by Gary Peterson
At a time when U.S. lawmakers are examining the value and worth of all tax-payer funded services, dialysis patient groups should be proactive and take the lead in insisting on major changes in dialysis care. Leading this process will require a "big picture" view.
Looking back over my 36 years in the field, I believe there are four major shortcomings in the "big picture" of dialysis care:
- No "well dialysis patient" model of care exists. ("well dialyzor")
- The pursuit of optimal life outcomes has been minimal and they are effectively being ignored. Despite the psychological and overall health benefits, there are no meaningful incentives for patient employment and rehabilitation in the current system.
- In terms of overall societal costs, the current system is penny-wise and pound-foolish. Instead of assisting them to be working and/or rehabilitated citizens, the system now creates hundreds of thousands of debilitated and disabled people — who consume even more societal benefits.
- Patient groups need to take responsibility for the environmental and financial costs of dialysis treatments. Dialysis patient rehabilitation should address and focus on these responsibilities.
Dialysis care professionals would not accept the care that over 90% of their patients receive. Few will admit it, but the current model is a "sick patient" model of care. Based on Kt/V and/or URR, it focuses on two outcomes, death and hospitalization. Sadly, after more than forty years of chronic dialysis care, a "well dialyzor" model of care simply does not exist. Even worse, nearly all patient organizations have educational programs that accept and reinforce the sick patient model. New patients must figure that out for themselves.
Today's model of care is a chronic illness model that does not include patient employment or rehabilitation as realistic goals. This long-ignored shortcoming contradicts the original intent of long-term dialysis care and the justification for its funding with tax-payer dollars. Instead of optimal life outcomes, today's model of care targets biochemical markers (urea and hemoglobin) as measures of success, which has resulted in little improvement in survival over several decades. Until higher level outcomes are targeted, little improvement in patient life outcomes — such as long-term survival, employment or rehabilitation — will be seen.
Almost unnoticed over the last thirty years, the sick patient model of care has led to continually declining patient employment rates and the decimation of psychosocial services for dialysis patients. The result has been widespread debilitation, disability, and depression. Instead of producing working, tax-paying citizens, the current system produces hundreds of thousands of disabled people who consume even more societal resources. While Medicare's composite rate and bundling payment schemes have reduced dialysis treatment costs, they have had unintended consequences that have resulted in far greater societal costs of in terms of widespread debilitation and disability.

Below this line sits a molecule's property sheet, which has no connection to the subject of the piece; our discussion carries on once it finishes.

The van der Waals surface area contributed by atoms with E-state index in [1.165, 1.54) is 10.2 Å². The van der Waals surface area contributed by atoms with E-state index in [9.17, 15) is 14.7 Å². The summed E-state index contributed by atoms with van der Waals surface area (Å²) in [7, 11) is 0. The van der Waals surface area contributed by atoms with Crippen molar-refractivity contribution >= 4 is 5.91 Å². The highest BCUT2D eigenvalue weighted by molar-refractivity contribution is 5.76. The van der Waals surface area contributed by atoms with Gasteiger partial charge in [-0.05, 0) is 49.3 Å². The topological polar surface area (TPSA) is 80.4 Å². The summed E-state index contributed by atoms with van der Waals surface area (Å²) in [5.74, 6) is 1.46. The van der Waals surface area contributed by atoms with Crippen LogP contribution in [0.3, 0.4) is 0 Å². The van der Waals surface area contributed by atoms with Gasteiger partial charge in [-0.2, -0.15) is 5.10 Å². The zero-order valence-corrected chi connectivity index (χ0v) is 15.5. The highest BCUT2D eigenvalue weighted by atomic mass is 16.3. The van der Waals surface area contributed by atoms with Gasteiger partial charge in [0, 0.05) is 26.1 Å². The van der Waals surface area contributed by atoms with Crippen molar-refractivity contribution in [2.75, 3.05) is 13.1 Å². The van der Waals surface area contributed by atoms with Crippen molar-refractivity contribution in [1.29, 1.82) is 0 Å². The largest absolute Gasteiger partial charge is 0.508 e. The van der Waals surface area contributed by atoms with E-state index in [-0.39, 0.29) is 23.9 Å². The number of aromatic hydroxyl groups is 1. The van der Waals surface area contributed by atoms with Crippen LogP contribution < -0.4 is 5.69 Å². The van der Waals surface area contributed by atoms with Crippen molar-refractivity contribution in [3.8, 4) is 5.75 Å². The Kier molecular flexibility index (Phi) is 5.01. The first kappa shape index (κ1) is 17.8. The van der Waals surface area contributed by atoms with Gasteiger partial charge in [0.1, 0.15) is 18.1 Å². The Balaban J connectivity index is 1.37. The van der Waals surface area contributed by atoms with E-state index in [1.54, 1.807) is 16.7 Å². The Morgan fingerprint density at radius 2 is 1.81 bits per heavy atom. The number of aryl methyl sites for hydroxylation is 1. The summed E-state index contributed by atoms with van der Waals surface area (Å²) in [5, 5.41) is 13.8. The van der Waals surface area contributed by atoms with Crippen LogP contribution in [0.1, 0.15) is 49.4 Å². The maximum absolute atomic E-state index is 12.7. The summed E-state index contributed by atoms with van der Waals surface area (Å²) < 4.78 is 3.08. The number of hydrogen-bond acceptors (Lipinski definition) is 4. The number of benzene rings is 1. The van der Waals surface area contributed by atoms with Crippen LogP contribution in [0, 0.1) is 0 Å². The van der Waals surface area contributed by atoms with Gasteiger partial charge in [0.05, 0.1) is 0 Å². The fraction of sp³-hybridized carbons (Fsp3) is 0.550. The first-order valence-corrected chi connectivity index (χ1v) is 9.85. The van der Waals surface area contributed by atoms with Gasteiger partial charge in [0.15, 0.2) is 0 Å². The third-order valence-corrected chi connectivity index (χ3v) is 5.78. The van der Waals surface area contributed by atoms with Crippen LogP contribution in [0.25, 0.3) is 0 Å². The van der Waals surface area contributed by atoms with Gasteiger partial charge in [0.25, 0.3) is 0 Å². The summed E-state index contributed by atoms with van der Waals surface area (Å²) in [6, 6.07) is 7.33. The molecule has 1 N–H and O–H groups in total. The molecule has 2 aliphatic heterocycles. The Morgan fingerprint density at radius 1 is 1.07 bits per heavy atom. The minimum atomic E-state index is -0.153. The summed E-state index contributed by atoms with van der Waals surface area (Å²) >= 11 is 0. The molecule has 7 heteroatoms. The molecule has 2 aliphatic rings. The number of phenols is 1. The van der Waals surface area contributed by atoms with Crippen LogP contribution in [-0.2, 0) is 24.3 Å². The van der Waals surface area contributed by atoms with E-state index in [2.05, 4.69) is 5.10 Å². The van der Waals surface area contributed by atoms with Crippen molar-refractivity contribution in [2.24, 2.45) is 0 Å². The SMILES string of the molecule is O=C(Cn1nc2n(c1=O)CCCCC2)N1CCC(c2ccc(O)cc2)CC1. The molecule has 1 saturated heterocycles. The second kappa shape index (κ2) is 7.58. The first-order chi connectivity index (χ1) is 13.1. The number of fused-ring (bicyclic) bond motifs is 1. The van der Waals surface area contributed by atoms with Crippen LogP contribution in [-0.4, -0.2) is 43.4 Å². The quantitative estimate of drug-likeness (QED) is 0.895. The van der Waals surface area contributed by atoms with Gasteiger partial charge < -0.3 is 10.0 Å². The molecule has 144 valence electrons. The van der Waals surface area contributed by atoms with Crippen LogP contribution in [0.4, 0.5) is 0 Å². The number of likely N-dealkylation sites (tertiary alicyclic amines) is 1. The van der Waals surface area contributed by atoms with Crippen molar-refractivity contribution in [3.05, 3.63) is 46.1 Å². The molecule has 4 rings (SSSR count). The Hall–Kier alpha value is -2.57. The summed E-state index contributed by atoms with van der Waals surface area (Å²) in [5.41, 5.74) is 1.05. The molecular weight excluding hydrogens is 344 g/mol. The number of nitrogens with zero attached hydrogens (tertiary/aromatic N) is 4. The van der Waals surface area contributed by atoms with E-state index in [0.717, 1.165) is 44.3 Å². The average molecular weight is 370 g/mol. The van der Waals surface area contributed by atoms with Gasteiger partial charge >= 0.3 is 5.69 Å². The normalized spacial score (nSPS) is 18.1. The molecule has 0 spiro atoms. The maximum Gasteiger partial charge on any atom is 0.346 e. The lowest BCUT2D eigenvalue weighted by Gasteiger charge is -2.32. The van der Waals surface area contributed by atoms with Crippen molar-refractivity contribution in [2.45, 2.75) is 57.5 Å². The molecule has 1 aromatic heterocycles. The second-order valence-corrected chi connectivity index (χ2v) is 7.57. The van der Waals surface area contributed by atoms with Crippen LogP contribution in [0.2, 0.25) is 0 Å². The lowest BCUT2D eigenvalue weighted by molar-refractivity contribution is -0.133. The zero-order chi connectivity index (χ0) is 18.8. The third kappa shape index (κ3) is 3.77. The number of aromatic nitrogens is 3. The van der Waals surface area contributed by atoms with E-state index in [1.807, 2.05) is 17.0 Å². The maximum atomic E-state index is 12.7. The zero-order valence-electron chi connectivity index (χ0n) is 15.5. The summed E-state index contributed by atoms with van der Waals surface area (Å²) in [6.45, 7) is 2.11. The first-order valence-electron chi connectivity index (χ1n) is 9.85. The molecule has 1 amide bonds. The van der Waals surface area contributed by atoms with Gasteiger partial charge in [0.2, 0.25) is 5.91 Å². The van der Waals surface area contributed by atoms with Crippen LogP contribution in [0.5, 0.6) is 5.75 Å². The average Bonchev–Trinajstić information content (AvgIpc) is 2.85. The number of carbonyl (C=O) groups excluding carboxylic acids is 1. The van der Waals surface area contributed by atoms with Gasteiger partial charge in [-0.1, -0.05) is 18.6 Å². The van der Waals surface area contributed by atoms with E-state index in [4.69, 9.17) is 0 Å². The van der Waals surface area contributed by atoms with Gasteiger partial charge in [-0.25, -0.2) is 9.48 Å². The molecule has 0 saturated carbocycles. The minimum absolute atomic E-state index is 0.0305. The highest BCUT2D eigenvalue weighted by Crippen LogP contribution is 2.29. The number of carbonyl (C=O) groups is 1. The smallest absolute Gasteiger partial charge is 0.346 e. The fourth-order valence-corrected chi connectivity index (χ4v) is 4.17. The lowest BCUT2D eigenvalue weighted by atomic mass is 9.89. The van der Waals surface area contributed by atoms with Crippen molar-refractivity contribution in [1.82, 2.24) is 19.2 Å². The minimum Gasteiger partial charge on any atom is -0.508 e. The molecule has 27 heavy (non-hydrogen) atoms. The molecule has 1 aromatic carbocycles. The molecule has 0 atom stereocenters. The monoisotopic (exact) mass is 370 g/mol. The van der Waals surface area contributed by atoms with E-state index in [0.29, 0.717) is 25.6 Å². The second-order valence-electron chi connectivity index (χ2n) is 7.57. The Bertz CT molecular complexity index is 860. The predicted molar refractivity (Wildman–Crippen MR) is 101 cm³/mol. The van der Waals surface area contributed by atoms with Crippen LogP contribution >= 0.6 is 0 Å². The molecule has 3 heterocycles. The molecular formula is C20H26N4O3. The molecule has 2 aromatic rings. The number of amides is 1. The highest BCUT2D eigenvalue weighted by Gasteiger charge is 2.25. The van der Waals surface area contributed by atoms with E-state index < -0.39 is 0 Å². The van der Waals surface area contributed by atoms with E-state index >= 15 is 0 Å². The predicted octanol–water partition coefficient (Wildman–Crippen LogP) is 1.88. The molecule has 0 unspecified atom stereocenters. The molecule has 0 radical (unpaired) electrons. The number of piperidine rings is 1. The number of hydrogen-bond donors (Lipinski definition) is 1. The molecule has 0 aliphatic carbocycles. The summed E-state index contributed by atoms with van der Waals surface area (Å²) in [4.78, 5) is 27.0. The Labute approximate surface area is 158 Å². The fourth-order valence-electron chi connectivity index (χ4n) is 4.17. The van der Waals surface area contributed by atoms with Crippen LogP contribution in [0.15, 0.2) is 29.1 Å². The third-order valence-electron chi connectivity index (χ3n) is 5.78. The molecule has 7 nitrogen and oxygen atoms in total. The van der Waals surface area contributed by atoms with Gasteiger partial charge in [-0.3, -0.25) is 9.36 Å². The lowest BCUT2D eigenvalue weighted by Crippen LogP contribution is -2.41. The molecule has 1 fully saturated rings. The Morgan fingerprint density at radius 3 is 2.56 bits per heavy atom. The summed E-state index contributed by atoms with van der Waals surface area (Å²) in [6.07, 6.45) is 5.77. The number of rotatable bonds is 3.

The influence of the financial power and motives of the two large for-profit corporations that dominate U.S. dialysis care cannot be overstated. For the most basic financial reasons, they have never placed emphasis on patient employment and rehabilitation in their models of patient care. At this point, there is not enough money in the current payment system policies for them to justify rebuilding the psychosocial services that are needed to encourage and support patient employment and rehabilitation. Presently, the only way to have these powerful corporations develop and implement well-dialyzor models of care is to offer them substantial financial incentives. Fortunately, this can be done quickly within the current payment system by making relatively minor change to existing policies, mainly tying extensions of the MSP-period to patient employment. This would also reduce Medicare costs.
Lastly, the increasing costs and environmental damage that result from hundreds of millions of dialysis treatments can no longer be ignored. A shift from entitlement to responsibility is needed. The end-stage renal disease program must become a renal rehabilitation program that stresses the importance of societal involvement. In exchange for a commitment to long-term dialysis care, patient groups should commit to patient rehabilitation programs that both provide benefits to their communities and offset the environmental impact of their treatments. By combining these responsibilities with the health benefits of patient rehabilitation, dialysis patient groups can establish themselves as leaders of chronic illness medical care policymaking.